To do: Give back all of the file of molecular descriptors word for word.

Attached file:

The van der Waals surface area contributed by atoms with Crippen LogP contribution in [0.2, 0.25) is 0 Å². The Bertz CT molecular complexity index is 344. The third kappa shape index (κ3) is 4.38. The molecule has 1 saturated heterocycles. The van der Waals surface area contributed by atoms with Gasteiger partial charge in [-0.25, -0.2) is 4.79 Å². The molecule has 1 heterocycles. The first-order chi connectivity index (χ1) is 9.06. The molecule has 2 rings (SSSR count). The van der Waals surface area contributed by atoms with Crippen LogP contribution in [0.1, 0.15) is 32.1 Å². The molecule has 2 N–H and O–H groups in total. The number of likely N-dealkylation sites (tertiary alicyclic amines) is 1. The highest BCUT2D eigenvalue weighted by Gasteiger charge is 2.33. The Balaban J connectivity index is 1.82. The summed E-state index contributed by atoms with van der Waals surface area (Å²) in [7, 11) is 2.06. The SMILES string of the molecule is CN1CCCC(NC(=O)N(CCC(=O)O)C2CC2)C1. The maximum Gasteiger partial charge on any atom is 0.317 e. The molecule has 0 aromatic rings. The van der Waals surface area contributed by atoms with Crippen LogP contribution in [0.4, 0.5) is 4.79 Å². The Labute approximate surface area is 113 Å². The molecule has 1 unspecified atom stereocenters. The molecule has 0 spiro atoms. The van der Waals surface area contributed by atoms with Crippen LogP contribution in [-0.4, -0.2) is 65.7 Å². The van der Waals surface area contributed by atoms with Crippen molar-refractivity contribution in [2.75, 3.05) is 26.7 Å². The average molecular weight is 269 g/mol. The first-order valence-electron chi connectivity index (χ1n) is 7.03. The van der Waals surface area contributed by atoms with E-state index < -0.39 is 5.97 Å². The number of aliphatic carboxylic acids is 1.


The van der Waals surface area contributed by atoms with Crippen LogP contribution in [0.2, 0.25) is 0 Å². The Bertz CT molecular complexity index is 344. The third kappa shape index (κ3) is 4.38. The molecule has 1 saturated heterocycles. The van der Waals surface area contributed by atoms with Gasteiger partial charge in [-0.25, -0.2) is 4.79 Å². The molecule has 1 heterocycles. The first-order chi connectivity index (χ1) is 9.06. The molecule has 2 rings (SSSR count). The van der Waals surface area contributed by atoms with Crippen LogP contribution in [0.1, 0.15) is 32.1 Å². The molecule has 2 N–H and O–H groups in total. The number of likely N-dealkylation sites (tertiary alicyclic amines) is 1. The highest BCUT2D eigenvalue weighted by Gasteiger charge is 2.33. The Balaban J connectivity index is 1.82. The summed E-state index contributed by atoms with van der Waals surface area (Å²) in [7, 11) is 2.06. The SMILES string of the molecule is CN1CCCC(NC(=O)N(CCC(=O)O)C2CC2)C1. The maximum Gasteiger partial charge on any atom is 0.317 e. The molecule has 0 aromatic rings. The van der Waals surface area contributed by atoms with Crippen LogP contribution in [0.4, 0.5) is 4.79 Å². The Labute approximate surface area is 113 Å². The molecule has 1 unspecified atom stereocenters. The molecule has 0 spiro atoms. The van der Waals surface area contributed by atoms with Crippen LogP contribution in [-0.4, -0.2) is 65.7 Å². The van der Waals surface area contributed by atoms with Crippen molar-refractivity contribution in [2.75, 3.05) is 26.7 Å². The average molecular weight is 269 g/mol. The first-order valence-electron chi connectivity index (χ1n) is 7.03. The van der Waals surface area contributed by atoms with E-state index < -0.39 is 5.97 Å². The number of aliphatic carboxylic acids is 1.